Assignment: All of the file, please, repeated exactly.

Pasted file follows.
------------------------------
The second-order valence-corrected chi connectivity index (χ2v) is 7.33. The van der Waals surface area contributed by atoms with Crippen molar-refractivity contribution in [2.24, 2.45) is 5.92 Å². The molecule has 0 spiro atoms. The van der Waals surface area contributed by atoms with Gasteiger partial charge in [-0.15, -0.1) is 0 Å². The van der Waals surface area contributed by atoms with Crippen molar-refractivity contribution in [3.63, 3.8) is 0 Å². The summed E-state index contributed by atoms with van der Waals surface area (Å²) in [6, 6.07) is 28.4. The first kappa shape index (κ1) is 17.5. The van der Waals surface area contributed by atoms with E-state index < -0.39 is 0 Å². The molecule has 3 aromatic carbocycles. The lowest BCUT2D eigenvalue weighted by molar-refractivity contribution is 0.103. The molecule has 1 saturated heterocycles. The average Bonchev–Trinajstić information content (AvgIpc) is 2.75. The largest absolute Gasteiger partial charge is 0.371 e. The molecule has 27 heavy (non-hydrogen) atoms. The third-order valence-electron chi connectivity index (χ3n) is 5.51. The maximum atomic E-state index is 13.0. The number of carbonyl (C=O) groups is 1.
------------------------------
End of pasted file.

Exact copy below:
The second-order valence-corrected chi connectivity index (χ2v) is 7.33. The van der Waals surface area contributed by atoms with Crippen molar-refractivity contribution in [2.24, 2.45) is 5.92 Å². The molecule has 0 spiro atoms. The van der Waals surface area contributed by atoms with Gasteiger partial charge in [-0.15, -0.1) is 0 Å². The van der Waals surface area contributed by atoms with Crippen molar-refractivity contribution in [3.63, 3.8) is 0 Å². The summed E-state index contributed by atoms with van der Waals surface area (Å²) in [6, 6.07) is 28.4. The first kappa shape index (κ1) is 17.5. The van der Waals surface area contributed by atoms with E-state index < -0.39 is 0 Å². The molecule has 3 aromatic carbocycles. The lowest BCUT2D eigenvalue weighted by molar-refractivity contribution is 0.103. The molecule has 1 saturated heterocycles. The average Bonchev–Trinajstić information content (AvgIpc) is 2.75. The largest absolute Gasteiger partial charge is 0.371 e. The molecule has 27 heavy (non-hydrogen) atoms. The third-order valence-electron chi connectivity index (χ3n) is 5.51. The maximum atomic E-state index is 13.0. The number of carbonyl (C=O) groups is 1.